Corporate emissions targets and action grow worldwide.

The Australian Energy Market Operator says Australia is ‘in the midst of what is likely to be the world’s fastest energy transition’. The operator recently finalised a twenty year blueprint for Australia’s shift to wind, solar and storage. Giles Parkinson at Renew Economy explains what it found.

The Rocky Mountain Institute has launched the Center for Climate Aligned Finance, in collaboration with four of the largest financial institutions globally: Wells Fargo, Goldman Sachs, Bank of America and JPMorgan Chase. The Center is also engaging with the broader community from corporate, financial and civil sectors. Partners include the Mission Possible Platform, the Energy Transitions Commission and more. Read the press release.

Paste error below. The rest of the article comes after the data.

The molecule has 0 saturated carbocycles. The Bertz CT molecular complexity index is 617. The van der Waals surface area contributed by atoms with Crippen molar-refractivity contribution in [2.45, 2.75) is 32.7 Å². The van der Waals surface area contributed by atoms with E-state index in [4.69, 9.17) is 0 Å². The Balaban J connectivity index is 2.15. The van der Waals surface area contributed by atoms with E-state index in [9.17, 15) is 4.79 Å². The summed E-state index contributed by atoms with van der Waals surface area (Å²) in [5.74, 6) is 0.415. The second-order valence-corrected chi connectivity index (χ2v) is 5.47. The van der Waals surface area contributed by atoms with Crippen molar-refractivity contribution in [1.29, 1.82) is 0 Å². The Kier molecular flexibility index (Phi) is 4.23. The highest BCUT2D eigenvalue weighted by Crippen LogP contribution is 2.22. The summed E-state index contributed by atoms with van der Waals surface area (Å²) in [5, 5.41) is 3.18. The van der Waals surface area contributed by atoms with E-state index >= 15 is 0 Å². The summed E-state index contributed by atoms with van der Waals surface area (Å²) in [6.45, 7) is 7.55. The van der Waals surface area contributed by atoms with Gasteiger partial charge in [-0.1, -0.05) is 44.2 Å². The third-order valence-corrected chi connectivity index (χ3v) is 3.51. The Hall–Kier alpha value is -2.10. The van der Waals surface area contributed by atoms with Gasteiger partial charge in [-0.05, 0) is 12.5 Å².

Microsoft, Nike, Mercedes-Benz and Unilever are among the global corporations behind the launch of ‘Transform to Net Zero’. Nine high profile organisations have committed to becoming carbon-negative by 2030. Microsoft has also developed a ‘sustainability calculator’, to help other organisations in eliminating emissions. Read more from India Block at Dezeen.

Banks in the US are boosting disclosures for lending activities that contribute to global warming. Most recently, Bank of America signed up to the Partnership for Carbon Accounting Financials, which is developing a common methodology for assessing emissions. Saijel Kishan at Bloomberg.

In Ireland, a Supreme Court ruling on the government’s climate action plan will have international consequences, according to an expert from the United Nations. The highest national court in the country has required the government of Ireland to revise its policy, accepting an argument that it did not do enough to tackle climate change.The UN special rapporteur on human rights and the environment, Dr. David R. Boyd, said in response: ‘This landmark decision recognises the urgency of responding to the climate emergency and sets a precedent for courts around the world to follow.’ Read more from the BBC.